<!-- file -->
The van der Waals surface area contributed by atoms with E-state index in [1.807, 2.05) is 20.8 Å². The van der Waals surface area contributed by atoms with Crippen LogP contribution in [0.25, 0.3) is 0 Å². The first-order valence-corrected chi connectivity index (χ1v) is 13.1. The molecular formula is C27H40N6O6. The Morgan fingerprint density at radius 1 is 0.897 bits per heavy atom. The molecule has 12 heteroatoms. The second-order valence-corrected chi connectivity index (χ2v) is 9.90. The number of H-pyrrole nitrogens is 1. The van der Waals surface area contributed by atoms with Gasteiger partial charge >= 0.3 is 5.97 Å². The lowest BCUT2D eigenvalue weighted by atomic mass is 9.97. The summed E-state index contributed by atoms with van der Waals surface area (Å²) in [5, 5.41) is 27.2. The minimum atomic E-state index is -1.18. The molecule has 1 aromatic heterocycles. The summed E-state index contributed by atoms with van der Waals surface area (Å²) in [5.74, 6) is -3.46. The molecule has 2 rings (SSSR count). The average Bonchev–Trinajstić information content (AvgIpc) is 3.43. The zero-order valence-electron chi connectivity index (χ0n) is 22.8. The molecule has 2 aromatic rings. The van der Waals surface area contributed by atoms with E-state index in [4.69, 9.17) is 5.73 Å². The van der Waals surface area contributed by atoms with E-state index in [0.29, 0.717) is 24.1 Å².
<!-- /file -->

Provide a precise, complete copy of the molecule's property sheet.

The van der Waals surface area contributed by atoms with E-state index in [1.807, 2.05) is 20.8 Å². The van der Waals surface area contributed by atoms with Crippen LogP contribution in [0.25, 0.3) is 0 Å². The first-order valence-corrected chi connectivity index (χ1v) is 13.1. The molecular formula is C27H40N6O6. The Morgan fingerprint density at radius 1 is 0.897 bits per heavy atom. The molecule has 12 heteroatoms. The second-order valence-corrected chi connectivity index (χ2v) is 9.90. The number of H-pyrrole nitrogens is 1. The van der Waals surface area contributed by atoms with Gasteiger partial charge >= 0.3 is 5.97 Å². The lowest BCUT2D eigenvalue weighted by atomic mass is 9.97. The summed E-state index contributed by atoms with van der Waals surface area (Å²) in [5, 5.41) is 27.2. The minimum atomic E-state index is -1.18. The molecule has 1 aromatic heterocycles. The summed E-state index contributed by atoms with van der Waals surface area (Å²) in [5.74, 6) is -3.46. The molecule has 2 rings (SSSR count). The average Bonchev–Trinajstić information content (AvgIpc) is 3.43. The zero-order valence-electron chi connectivity index (χ0n) is 22.8. The molecule has 2 aromatic rings. The van der Waals surface area contributed by atoms with E-state index in [4.69, 9.17) is 5.73 Å². The van der Waals surface area contributed by atoms with E-state index in [0.29, 0.717) is 24.1 Å².